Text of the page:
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The Planet

October 1997, Volume 4, number 8

The Science of the Swamps

A swamp full of standing water is a wetland. So is a saltwater marsh that floods regularly with the ebb and flow of the tide. So is an oxygen-depleted, dead-body-preserving peat bog. But whether it's an isolated prairie pothole or an estuary that connects to the open ocean, a wetland acts as nature's sponge to control floods, and as a pollution filter to keep our water clean. The hydrologic process (drawing, below) describes how water enters and leaves a wetland. Wetlands are responsible for the following functions:

  • They absorb and store excess water by releasing water more slowly than they gain it, reducing costly flood damage from storms, snowmelt and runoff.

  • They recharge aquifers, which is especially important if cities and farms place a heavy strain on the groundwater.

  • They modulate temperature and weather by remaining cooler in the summer and warmer in the winter.

  • They trap sulfur and heavy metals, which combine and precipitate as insoluble compounds.

  • Microorganisms in wetlands break down organic pollutants.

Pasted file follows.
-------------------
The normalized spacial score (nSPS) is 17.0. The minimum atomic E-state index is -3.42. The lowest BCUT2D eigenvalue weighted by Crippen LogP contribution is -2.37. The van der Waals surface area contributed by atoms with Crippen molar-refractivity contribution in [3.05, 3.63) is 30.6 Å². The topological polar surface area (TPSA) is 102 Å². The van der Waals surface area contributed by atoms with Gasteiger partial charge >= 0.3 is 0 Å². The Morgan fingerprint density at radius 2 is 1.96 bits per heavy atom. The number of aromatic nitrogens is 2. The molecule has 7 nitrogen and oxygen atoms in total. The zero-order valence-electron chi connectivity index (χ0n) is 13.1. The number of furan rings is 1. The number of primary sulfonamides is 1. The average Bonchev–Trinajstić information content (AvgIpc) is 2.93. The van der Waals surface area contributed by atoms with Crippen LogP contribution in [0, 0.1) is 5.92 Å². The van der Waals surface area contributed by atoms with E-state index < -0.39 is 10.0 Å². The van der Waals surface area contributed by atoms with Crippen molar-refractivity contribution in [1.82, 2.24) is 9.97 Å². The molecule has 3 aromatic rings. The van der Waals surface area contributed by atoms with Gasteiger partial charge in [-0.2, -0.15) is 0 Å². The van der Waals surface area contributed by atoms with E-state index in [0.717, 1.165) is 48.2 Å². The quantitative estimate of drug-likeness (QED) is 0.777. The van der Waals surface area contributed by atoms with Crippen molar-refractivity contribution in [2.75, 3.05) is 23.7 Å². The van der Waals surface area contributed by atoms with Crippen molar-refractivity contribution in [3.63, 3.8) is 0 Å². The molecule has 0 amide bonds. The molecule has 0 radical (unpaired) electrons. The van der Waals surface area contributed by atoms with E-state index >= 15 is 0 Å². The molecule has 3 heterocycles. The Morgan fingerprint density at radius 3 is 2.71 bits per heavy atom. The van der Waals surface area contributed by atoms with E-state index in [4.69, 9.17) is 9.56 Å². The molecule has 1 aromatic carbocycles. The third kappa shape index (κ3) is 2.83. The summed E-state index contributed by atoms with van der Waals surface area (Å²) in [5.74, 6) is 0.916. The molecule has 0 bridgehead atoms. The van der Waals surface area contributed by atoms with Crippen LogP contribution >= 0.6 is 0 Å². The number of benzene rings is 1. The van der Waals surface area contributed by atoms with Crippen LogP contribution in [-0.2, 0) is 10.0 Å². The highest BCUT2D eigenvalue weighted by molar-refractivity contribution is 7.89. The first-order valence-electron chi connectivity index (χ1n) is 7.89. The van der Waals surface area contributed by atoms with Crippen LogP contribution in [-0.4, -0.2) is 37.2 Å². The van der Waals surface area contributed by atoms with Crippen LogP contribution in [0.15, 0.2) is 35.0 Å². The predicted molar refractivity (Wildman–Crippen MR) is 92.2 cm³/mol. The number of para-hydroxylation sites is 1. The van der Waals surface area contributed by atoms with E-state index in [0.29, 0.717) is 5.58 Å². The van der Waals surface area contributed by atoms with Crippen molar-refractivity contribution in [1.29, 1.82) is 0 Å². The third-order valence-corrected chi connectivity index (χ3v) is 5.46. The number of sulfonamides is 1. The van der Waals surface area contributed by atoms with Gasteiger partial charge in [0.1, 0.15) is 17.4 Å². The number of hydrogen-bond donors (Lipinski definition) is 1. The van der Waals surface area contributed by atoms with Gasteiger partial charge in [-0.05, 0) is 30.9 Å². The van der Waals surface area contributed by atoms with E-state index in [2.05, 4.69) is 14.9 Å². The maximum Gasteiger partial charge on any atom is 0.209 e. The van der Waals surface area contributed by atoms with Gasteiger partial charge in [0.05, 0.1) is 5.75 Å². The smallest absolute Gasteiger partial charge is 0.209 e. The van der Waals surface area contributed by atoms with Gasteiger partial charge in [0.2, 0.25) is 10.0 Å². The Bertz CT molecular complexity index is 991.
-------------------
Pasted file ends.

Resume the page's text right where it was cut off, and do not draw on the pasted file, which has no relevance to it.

• The leaves and roots of wetland plants stabilize the soil and slow wave action to reduce shoreline erosion.

Water levels in wetlands can vary widely over the course of a year, going from nearly dry to totally flooded. These periodic shifts in water levels mean that wetlands can act as two different ecosystems, accounting for the large numbers of species that rely on them. (Forty-three percent of endangered and threatened animals and plants in the United States depend on wetlands in some way.) For example, bottomland hardwood wetlands -- characterized by hardwoods like cypress, hickory and elm trees -- are only flooded during part of the year. When the forest floods, fish like bass and herring move in, feed on the accumulated vegetation on the forest floor and spawn. Fish and crawfish, in turn, provide food for mammals like mink, otters and raccoons. When the area is relatively dry, the fish stay in the channels and mammals and birds move throughout the forest.

The complexity, variety and importance of wetlands make it particularly difficult to restore or recreate them. The creation of a new marsh in one area does nothing to reduce flooding downstream from a wetland that was filled in another. [Wetland Diagram]

The amount of water entering and leaving through these different processes varies widely from wetland to wetland -- precipitation could account for all of the water flowing into a wetland, or the wetland could be fed mainly by groundwater.

The amount of water a wetland is storing can vary throughout the year; if the amount of water going out is greater than the amount going in (not an uncommon occurrence), then the wetland has an available storage capacity and can store runoff effectively and help prevent flooding.

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